Steve Bannon speaks on Dec. 5, 2017, at Oak Hollow...

Steve Bannon speaks on Dec. 5, 2017, at Oak Hollow Farm in Fairhope, Alabama. Credit: Getty Images / Joe Raedle

There are plutocrats and there are plutocrats.

As true-believer financiers of right-leaning political causes, the Mercers of Long Island support — but need not tether themselves to — individual candidates or party operatives.

As a Renaissance Technologies billionaire, Robert Mercer became a political counterweight to the hedge fund’s founder, James Simons, a Democrat and noted Barack Obama supporter.

As international players, Robert Mercer and his daughter Rebekah are opposite numbers of billionaire donor George Soros — just as neoliberal ex-mayor Michael Bloomberg and West Coast tech billionaires back causes that conflict with those of the conservative industrialist Koch brothers.

The Mercers, who are ideologically energized, bankrolled Steve Bannon at Breitbart News and in other venues, but now say they no longer will do so.

They supported Ted Cruz for president last time before backing Donald Trump. They have funded a sophisticated data-mining company that helped sell Brexit in 2016 to British voters.

For the Mercers, it seems to be about the causes, not the cronies — though they surely have allies and friends. The merits of those causes and alliances are a different discussion.

Last week, when Bannon was voted off Trump’s island — he’d been quoted as suggesting the president’s son’s actions were treasonous and unpatriotic — it was only logical that the Mercers would cut the former Goldman Sachs investor loose.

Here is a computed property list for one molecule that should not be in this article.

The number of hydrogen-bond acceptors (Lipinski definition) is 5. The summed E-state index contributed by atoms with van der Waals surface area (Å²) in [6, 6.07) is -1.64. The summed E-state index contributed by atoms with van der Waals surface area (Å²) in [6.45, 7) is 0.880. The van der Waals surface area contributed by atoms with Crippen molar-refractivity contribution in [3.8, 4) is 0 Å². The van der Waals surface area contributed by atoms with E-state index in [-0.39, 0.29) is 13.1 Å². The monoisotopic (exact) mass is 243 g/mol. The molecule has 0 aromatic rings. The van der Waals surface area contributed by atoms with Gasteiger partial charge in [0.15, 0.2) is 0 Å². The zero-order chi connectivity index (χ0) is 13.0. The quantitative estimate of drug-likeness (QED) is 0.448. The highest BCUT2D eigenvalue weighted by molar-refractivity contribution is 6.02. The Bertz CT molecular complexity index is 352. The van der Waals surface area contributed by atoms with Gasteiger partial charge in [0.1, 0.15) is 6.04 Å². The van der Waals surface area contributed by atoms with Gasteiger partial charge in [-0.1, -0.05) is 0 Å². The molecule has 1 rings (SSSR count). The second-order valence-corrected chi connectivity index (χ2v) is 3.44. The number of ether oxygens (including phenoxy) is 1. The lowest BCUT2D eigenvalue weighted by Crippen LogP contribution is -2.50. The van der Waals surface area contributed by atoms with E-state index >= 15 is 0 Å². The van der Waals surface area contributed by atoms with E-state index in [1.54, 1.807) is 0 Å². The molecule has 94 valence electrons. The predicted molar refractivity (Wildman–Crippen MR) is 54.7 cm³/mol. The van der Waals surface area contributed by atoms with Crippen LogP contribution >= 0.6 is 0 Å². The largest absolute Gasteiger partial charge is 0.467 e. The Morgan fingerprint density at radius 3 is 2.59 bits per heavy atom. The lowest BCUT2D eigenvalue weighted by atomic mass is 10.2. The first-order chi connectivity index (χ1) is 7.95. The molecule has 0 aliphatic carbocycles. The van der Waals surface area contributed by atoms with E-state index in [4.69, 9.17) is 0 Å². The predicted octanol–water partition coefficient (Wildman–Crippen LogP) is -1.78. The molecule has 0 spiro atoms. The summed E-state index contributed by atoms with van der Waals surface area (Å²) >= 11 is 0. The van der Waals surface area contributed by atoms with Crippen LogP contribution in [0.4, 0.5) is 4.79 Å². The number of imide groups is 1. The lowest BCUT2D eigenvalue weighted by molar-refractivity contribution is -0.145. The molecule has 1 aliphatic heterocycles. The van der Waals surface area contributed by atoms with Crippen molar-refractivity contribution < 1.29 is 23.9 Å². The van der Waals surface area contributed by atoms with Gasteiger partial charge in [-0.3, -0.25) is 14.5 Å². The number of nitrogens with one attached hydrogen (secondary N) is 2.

Two months ago, when the elder Mercer announced he was leaving the firm as CEO, his public statement — way more eloquent than any Trump tweet — set the tone for recent events.

“The press,” he said, “has intimated that my politics marches in lockstep with Steve Bannon’s.” While he speaks with Bannon from time to time, his decisions as to whom to support “do not always align” with Bannon’s, Mercer added.

Mercer had already cut ties with Milo Yiannopoulos, the flamboyant agitator, for promoting division, and called his earlier support for him a mistake. Mercer at the time stated:

“I believe that individuals are happiest and most fulfilled when they form their own opinions, assume responsibility for their own actions, and spend the fruits of their own labor as they see fit.

“I believe that a collection of individuals making their own decisions within the confines of a clear and concise set of laws that they have determined for themselves will advance society much more effectively than will a collection of experts who are confident in their knowledge of what is best for everyone else.

“This is why I support conservatives, who favor a smaller, less powerful government.”

Perhaps the Mercers’ relationship with movement adherents such as Bannon and Kellyanne Conway parallels that of a patron of the arts and a big institution, or a client and contractor.

Trump, a candidate who once lauded the virtues of self-funding, left to others the ancillary costs of the movement that carries his name. His own family didn’t kick in resources the way the Mercers did for the last presidential race. What lies ahead remains to be seen, but for now, Rebekah Mercer has expressed family policy in another rare public statement:

“I support President Trump and the platform upon which he was elected.”


FOR OUR BEST OFFER ONLY 25¢ for 5 months

Unlimited Digital Access.

cancel anytime.